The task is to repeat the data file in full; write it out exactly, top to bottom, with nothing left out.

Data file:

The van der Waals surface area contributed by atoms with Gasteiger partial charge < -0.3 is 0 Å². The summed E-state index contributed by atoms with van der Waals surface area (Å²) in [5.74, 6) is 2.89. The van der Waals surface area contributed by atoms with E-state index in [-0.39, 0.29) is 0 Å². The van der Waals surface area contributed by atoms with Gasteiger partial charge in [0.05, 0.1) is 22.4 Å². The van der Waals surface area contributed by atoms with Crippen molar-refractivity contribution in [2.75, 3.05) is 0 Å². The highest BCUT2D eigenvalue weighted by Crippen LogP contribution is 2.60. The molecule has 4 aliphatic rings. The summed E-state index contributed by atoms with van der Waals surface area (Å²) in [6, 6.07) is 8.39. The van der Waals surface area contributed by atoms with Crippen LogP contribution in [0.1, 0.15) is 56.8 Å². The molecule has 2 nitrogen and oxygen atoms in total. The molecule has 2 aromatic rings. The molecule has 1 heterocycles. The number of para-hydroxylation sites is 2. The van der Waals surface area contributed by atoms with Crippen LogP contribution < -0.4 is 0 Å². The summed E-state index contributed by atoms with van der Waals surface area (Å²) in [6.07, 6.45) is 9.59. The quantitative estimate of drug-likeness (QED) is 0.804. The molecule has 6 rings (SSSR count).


The van der Waals surface area contributed by atoms with Gasteiger partial charge < -0.3 is 0 Å². The summed E-state index contributed by atoms with van der Waals surface area (Å²) in [5.74, 6) is 2.89. The van der Waals surface area contributed by atoms with E-state index in [-0.39, 0.29) is 0 Å². The van der Waals surface area contributed by atoms with Gasteiger partial charge in [0.05, 0.1) is 22.4 Å². The van der Waals surface area contributed by atoms with Crippen molar-refractivity contribution in [2.75, 3.05) is 0 Å². The highest BCUT2D eigenvalue weighted by Crippen LogP contribution is 2.60. The molecule has 4 aliphatic rings. The summed E-state index contributed by atoms with van der Waals surface area (Å²) in [6, 6.07) is 8.39. The van der Waals surface area contributed by atoms with Crippen LogP contribution in [0.1, 0.15) is 56.8 Å². The molecule has 2 nitrogen and oxygen atoms in total. The molecule has 2 aromatic rings. The molecule has 1 heterocycles. The number of para-hydroxylation sites is 2. The van der Waals surface area contributed by atoms with Crippen LogP contribution < -0.4 is 0 Å². The summed E-state index contributed by atoms with van der Waals surface area (Å²) in [6.07, 6.45) is 9.59. The quantitative estimate of drug-likeness (QED) is 0.804. The molecule has 6 rings (SSSR count).